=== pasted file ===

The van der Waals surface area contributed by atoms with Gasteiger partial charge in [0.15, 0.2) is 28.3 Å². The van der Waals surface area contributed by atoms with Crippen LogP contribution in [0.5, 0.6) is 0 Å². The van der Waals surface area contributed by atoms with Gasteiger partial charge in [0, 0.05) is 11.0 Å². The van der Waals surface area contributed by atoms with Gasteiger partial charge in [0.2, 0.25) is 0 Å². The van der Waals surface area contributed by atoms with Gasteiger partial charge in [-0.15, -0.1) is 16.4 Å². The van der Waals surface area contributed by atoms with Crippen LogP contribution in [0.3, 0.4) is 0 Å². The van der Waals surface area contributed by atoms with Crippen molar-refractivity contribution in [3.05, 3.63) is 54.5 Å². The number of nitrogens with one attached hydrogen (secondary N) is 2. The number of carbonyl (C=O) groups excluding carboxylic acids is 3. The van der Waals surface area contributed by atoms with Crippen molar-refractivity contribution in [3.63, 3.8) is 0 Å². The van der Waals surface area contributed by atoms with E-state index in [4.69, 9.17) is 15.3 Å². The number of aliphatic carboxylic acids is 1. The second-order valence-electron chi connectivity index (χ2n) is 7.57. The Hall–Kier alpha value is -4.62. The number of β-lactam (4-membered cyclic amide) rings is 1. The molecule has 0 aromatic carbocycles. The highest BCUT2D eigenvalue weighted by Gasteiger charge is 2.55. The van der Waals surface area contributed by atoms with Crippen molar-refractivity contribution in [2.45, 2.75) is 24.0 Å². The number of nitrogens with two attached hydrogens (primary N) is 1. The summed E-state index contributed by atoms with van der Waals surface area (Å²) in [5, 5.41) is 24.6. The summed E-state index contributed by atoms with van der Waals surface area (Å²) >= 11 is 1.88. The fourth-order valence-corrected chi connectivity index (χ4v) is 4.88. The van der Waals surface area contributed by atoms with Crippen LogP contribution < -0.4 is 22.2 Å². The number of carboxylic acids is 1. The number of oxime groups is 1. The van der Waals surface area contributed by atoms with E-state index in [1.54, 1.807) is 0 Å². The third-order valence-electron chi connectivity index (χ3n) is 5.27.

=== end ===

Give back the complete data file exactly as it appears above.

The van der Waals surface area contributed by atoms with Gasteiger partial charge in [0.15, 0.2) is 28.3 Å². The van der Waals surface area contributed by atoms with Crippen LogP contribution in [0.5, 0.6) is 0 Å². The van der Waals surface area contributed by atoms with Gasteiger partial charge in [0, 0.05) is 11.0 Å². The van der Waals surface area contributed by atoms with Gasteiger partial charge in [0.2, 0.25) is 0 Å². The van der Waals surface area contributed by atoms with Gasteiger partial charge in [-0.15, -0.1) is 16.4 Å². The van der Waals surface area contributed by atoms with Crippen LogP contribution in [0.3, 0.4) is 0 Å². The van der Waals surface area contributed by atoms with Crippen molar-refractivity contribution in [3.05, 3.63) is 54.5 Å². The number of nitrogens with one attached hydrogen (secondary N) is 2. The number of carbonyl (C=O) groups excluding carboxylic acids is 3. The van der Waals surface area contributed by atoms with Crippen molar-refractivity contribution in [3.63, 3.8) is 0 Å². The van der Waals surface area contributed by atoms with E-state index in [4.69, 9.17) is 15.3 Å². The number of aliphatic carboxylic acids is 1. The second-order valence-electron chi connectivity index (χ2n) is 7.57. The Hall–Kier alpha value is -4.62. The number of β-lactam (4-membered cyclic amide) rings is 1. The molecule has 0 aromatic carbocycles. The highest BCUT2D eigenvalue weighted by Gasteiger charge is 2.55. The van der Waals surface area contributed by atoms with Crippen molar-refractivity contribution in [2.45, 2.75) is 24.0 Å². The number of nitrogens with two attached hydrogens (primary N) is 1. The summed E-state index contributed by atoms with van der Waals surface area (Å²) in [5, 5.41) is 24.6. The summed E-state index contributed by atoms with van der Waals surface area (Å²) >= 11 is 1.88. The fourth-order valence-corrected chi connectivity index (χ4v) is 4.88. The van der Waals surface area contributed by atoms with Crippen LogP contribution < -0.4 is 22.2 Å². The number of carboxylic acids is 1. The number of oxime groups is 1. The van der Waals surface area contributed by atoms with E-state index in [1.54, 1.807) is 0 Å². The third-order valence-electron chi connectivity index (χ3n) is 5.27.